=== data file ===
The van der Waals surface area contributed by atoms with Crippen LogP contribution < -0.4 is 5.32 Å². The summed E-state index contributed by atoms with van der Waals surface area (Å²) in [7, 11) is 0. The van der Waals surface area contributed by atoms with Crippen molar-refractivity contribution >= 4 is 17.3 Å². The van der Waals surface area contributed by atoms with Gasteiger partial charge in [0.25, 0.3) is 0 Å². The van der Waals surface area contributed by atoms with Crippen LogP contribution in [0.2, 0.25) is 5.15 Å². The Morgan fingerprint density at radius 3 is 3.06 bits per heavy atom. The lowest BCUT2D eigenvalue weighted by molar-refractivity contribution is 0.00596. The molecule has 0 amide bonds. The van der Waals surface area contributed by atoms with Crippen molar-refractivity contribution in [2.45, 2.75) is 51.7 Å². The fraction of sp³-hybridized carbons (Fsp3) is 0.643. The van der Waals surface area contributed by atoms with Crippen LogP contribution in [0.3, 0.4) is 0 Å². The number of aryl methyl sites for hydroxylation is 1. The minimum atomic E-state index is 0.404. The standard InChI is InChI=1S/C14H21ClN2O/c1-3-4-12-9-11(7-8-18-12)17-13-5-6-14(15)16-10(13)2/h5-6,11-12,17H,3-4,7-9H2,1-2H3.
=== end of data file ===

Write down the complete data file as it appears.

The van der Waals surface area contributed by atoms with Crippen LogP contribution < -0.4 is 5.32 Å². The summed E-state index contributed by atoms with van der Waals surface area (Å²) in [7, 11) is 0. The van der Waals surface area contributed by atoms with Crippen molar-refractivity contribution >= 4 is 17.3 Å². The van der Waals surface area contributed by atoms with Gasteiger partial charge in [0.25, 0.3) is 0 Å². The van der Waals surface area contributed by atoms with Crippen LogP contribution in [0.2, 0.25) is 5.15 Å². The Morgan fingerprint density at radius 3 is 3.06 bits per heavy atom. The lowest BCUT2D eigenvalue weighted by molar-refractivity contribution is 0.00596. The molecule has 0 amide bonds. The van der Waals surface area contributed by atoms with Crippen molar-refractivity contribution in [2.45, 2.75) is 51.7 Å². The fraction of sp³-hybridized carbons (Fsp3) is 0.643. The van der Waals surface area contributed by atoms with Crippen LogP contribution in [0.3, 0.4) is 0 Å². The number of aryl methyl sites for hydroxylation is 1. The minimum atomic E-state index is 0.404. The standard InChI is InChI=1S/C14H21ClN2O/c1-3-4-12-9-11(7-8-18-12)17-13-5-6-14(15)16-10(13)2/h5-6,11-12,17H,3-4,7-9H2,1-2H3.